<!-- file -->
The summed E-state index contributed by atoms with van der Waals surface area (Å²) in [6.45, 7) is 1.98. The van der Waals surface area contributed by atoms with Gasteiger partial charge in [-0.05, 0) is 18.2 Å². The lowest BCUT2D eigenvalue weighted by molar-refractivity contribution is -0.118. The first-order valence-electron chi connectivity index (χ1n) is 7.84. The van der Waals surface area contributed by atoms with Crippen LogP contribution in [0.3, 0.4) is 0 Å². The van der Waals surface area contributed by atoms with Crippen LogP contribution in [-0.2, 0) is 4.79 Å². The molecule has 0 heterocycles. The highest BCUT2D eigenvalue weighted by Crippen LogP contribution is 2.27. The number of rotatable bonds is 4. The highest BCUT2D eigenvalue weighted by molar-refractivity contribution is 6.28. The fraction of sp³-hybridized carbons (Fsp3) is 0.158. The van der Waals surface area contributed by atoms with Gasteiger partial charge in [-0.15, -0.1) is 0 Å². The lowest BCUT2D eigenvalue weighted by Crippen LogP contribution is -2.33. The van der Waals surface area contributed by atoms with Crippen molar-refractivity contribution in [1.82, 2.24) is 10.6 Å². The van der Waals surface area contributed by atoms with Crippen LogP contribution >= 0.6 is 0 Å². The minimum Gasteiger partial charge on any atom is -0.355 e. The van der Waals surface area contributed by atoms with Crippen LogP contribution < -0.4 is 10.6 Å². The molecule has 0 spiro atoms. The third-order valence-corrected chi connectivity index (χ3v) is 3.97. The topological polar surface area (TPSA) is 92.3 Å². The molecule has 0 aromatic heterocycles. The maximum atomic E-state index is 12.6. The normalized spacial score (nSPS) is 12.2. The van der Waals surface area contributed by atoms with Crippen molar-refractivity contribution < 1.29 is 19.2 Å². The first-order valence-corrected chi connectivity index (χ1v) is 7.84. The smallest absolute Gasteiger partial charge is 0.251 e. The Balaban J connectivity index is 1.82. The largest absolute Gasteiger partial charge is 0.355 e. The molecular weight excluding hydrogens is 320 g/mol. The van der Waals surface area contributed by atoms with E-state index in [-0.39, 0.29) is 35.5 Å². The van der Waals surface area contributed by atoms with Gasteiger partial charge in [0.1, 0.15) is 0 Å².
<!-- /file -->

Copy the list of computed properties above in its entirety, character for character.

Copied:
The summed E-state index contributed by atoms with van der Waals surface area (Å²) in [6.45, 7) is 1.98. The van der Waals surface area contributed by atoms with Gasteiger partial charge in [-0.05, 0) is 18.2 Å². The lowest BCUT2D eigenvalue weighted by molar-refractivity contribution is -0.118. The first-order valence-electron chi connectivity index (χ1n) is 7.84. The van der Waals surface area contributed by atoms with Crippen LogP contribution in [0.3, 0.4) is 0 Å². The van der Waals surface area contributed by atoms with Crippen LogP contribution in [-0.2, 0) is 4.79 Å². The molecule has 0 heterocycles. The highest BCUT2D eigenvalue weighted by Crippen LogP contribution is 2.27. The number of rotatable bonds is 4. The highest BCUT2D eigenvalue weighted by molar-refractivity contribution is 6.28. The fraction of sp³-hybridized carbons (Fsp3) is 0.158. The van der Waals surface area contributed by atoms with Gasteiger partial charge in [-0.15, -0.1) is 0 Å². The lowest BCUT2D eigenvalue weighted by Crippen LogP contribution is -2.33. The van der Waals surface area contributed by atoms with Crippen molar-refractivity contribution in [1.82, 2.24) is 10.6 Å². The van der Waals surface area contributed by atoms with Crippen LogP contribution >= 0.6 is 0 Å². The minimum Gasteiger partial charge on any atom is -0.355 e. The van der Waals surface area contributed by atoms with Crippen LogP contribution < -0.4 is 10.6 Å². The molecule has 0 spiro atoms. The third-order valence-corrected chi connectivity index (χ3v) is 3.97. The topological polar surface area (TPSA) is 92.3 Å². The molecule has 0 aromatic heterocycles. The maximum atomic E-state index is 12.6. The normalized spacial score (nSPS) is 12.2. The van der Waals surface area contributed by atoms with Crippen molar-refractivity contribution < 1.29 is 19.2 Å². The first-order valence-corrected chi connectivity index (χ1v) is 7.84. The smallest absolute Gasteiger partial charge is 0.251 e. The Balaban J connectivity index is 1.82. The largest absolute Gasteiger partial charge is 0.355 e. The molecular weight excluding hydrogens is 320 g/mol. The van der Waals surface area contributed by atoms with E-state index in [-0.39, 0.29) is 35.5 Å². The van der Waals surface area contributed by atoms with Gasteiger partial charge in [0.1, 0.15) is 0 Å².